Individual Mandate Repeal Would Save $300B, Raise Uninsured Rate
Repealing the Affordable Care Act's individual mandate would save more than $300 billion in federal health care spending over the next decade, but it also would increase premiums and the uninsured rate, according to Congressional Budget Office estimates released Tuesday, The Hill reports (Ferris, The Hill, 9/15).
Under the ACA's individual mandate, U.S. residents who did not have health coverage in 2014 had to pay $95 or 1% of their incomes, whichever was higher, as they filed their 2014 taxes. The penalties will increase to $325 or 2% of individuals' incomes, whichever is higher, for those who do not have insurance in 2015 (California Healthline, 2/20). The penalty will increase again in 2016, to $695 or 2.5% of household income, whichever is higher.
Some Republican lawmakers have called for a repeal of the mandate through a fast-track budget process called reconciliation (Howell, Washington Times, 9/15).
CBO Estimate Details
According to CBO's estimates, government health departments would save about $311 billion over 10 years if the individual mandate were repealed.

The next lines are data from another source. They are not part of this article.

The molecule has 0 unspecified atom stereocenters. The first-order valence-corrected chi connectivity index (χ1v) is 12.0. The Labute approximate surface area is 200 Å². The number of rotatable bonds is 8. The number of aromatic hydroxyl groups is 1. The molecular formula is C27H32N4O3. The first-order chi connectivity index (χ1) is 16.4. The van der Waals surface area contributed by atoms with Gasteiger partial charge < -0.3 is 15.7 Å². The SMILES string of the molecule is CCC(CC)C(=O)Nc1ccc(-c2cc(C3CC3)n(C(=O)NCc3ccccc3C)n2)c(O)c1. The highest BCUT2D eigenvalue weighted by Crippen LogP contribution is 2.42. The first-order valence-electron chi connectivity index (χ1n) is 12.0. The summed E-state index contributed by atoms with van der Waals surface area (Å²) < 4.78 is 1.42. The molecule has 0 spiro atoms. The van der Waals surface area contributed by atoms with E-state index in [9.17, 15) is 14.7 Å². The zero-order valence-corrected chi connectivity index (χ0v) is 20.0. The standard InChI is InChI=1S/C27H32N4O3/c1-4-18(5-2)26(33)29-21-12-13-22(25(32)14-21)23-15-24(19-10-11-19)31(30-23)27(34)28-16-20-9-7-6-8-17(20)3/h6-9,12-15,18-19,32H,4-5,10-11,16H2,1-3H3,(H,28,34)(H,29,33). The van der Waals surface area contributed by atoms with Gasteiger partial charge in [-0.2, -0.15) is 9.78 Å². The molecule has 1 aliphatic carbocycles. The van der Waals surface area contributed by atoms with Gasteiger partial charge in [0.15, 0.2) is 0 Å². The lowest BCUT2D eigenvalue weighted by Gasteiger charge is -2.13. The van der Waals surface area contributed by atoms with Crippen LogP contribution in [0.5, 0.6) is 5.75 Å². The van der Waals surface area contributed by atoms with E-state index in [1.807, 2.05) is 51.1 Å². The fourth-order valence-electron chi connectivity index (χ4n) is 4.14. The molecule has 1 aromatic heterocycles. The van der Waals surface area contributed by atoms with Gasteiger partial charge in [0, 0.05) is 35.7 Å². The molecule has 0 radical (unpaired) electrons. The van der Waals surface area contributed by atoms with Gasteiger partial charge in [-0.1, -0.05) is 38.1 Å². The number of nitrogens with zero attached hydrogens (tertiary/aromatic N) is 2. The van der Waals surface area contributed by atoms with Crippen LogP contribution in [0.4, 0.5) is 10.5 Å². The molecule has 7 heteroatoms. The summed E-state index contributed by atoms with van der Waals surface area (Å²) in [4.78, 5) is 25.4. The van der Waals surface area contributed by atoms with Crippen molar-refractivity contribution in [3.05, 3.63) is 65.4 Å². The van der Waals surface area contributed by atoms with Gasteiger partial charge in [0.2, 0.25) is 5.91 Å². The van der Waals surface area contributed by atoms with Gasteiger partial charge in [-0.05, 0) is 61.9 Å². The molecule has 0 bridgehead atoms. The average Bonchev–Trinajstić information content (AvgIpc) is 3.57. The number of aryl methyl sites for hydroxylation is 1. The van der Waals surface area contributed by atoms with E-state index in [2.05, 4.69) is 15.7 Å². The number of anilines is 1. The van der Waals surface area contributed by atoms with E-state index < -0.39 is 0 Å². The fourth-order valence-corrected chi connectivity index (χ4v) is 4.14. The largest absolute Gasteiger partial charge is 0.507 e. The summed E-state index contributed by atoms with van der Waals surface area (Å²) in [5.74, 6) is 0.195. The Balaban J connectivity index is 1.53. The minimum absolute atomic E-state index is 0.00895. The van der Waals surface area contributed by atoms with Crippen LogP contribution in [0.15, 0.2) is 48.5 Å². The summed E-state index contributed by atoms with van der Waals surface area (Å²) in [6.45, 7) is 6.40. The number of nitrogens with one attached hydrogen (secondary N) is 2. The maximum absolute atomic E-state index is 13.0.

Most of the savings would come from fewer U.S. residents seeking insurance subsidies through the ACA (The Hill, 9/15). If the individual mandate were repealed, CBO estimated that the federal government over the next decade would spend about:
- $200 billion less on Medicaid and the Children's Health Insurance Program (Washington Times, 9/15); and
- $110 billion less on subsidies for individuals purchasing coverage through the health insurance exchanges.
Meanwhile, the federal government would lose about $6 billion in revenue from penalty fees paid by individuals who lack insurance, resulting in a net savings of about $305 billion.
However, CBO noted that repealing the mandate could cause health insurance premiums to increase by 20%.
In addition, CBO said repealing the mandate could raise the number of uninsured U.S. residents by about 14 million. If the individual mandate were repealed, CBO estimated that about:
- Eight million U.S. residents losing coverage would come from the individual insurance market;
- Five million individuals would drop Medicare or CHIP coverage; and
- One million would lose employer-sponsored health plans (The Hill, 9/15).